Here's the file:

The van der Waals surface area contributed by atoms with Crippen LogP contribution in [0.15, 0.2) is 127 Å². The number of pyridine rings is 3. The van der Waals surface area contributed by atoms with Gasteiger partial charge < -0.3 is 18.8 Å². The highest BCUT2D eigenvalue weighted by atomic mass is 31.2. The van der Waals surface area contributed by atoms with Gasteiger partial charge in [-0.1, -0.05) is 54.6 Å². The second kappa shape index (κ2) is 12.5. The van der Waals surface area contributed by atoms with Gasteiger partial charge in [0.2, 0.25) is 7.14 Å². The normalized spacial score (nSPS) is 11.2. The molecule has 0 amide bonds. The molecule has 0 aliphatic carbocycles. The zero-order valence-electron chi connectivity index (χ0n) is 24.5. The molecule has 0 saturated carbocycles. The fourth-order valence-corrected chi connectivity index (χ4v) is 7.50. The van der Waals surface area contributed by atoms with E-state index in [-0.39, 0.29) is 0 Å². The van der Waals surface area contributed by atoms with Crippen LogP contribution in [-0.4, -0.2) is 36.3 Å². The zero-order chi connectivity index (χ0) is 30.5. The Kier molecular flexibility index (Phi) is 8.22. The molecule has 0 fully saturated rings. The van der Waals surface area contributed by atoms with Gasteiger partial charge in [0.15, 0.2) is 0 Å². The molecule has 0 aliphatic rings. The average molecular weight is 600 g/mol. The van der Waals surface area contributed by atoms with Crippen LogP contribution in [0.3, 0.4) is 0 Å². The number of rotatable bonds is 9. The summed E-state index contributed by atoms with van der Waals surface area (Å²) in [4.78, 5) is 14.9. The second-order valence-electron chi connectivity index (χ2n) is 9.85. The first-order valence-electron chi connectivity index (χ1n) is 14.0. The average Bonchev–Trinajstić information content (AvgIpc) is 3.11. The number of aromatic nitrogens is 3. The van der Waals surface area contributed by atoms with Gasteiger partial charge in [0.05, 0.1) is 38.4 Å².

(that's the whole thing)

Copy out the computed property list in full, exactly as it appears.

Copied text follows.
The van der Waals surface area contributed by atoms with Crippen LogP contribution in [0.15, 0.2) is 127 Å². The number of pyridine rings is 3. The van der Waals surface area contributed by atoms with Gasteiger partial charge < -0.3 is 18.8 Å². The highest BCUT2D eigenvalue weighted by atomic mass is 31.2. The van der Waals surface area contributed by atoms with Gasteiger partial charge in [-0.1, -0.05) is 54.6 Å². The second kappa shape index (κ2) is 12.5. The van der Waals surface area contributed by atoms with Gasteiger partial charge in [0.2, 0.25) is 7.14 Å². The normalized spacial score (nSPS) is 11.2. The molecule has 0 amide bonds. The molecule has 0 aliphatic carbocycles. The zero-order valence-electron chi connectivity index (χ0n) is 24.5. The molecule has 0 saturated carbocycles. The fourth-order valence-corrected chi connectivity index (χ4v) is 7.50. The van der Waals surface area contributed by atoms with E-state index in [-0.39, 0.29) is 0 Å². The van der Waals surface area contributed by atoms with Crippen LogP contribution in [-0.4, -0.2) is 36.3 Å². The zero-order chi connectivity index (χ0) is 30.5. The Kier molecular flexibility index (Phi) is 8.22. The molecule has 0 fully saturated rings. The van der Waals surface area contributed by atoms with Gasteiger partial charge in [0.15, 0.2) is 0 Å². The molecule has 0 aliphatic rings. The average molecular weight is 600 g/mol. The van der Waals surface area contributed by atoms with Crippen LogP contribution in [0.3, 0.4) is 0 Å². The number of rotatable bonds is 9. The summed E-state index contributed by atoms with van der Waals surface area (Å²) in [4.78, 5) is 14.9. The second-order valence-electron chi connectivity index (χ2n) is 9.85. The first-order valence-electron chi connectivity index (χ1n) is 14.0. The average Bonchev–Trinajstić information content (AvgIpc) is 3.11. The number of aromatic nitrogens is 3. The van der Waals surface area contributed by atoms with Gasteiger partial charge in [0.05, 0.1) is 38.4 Å².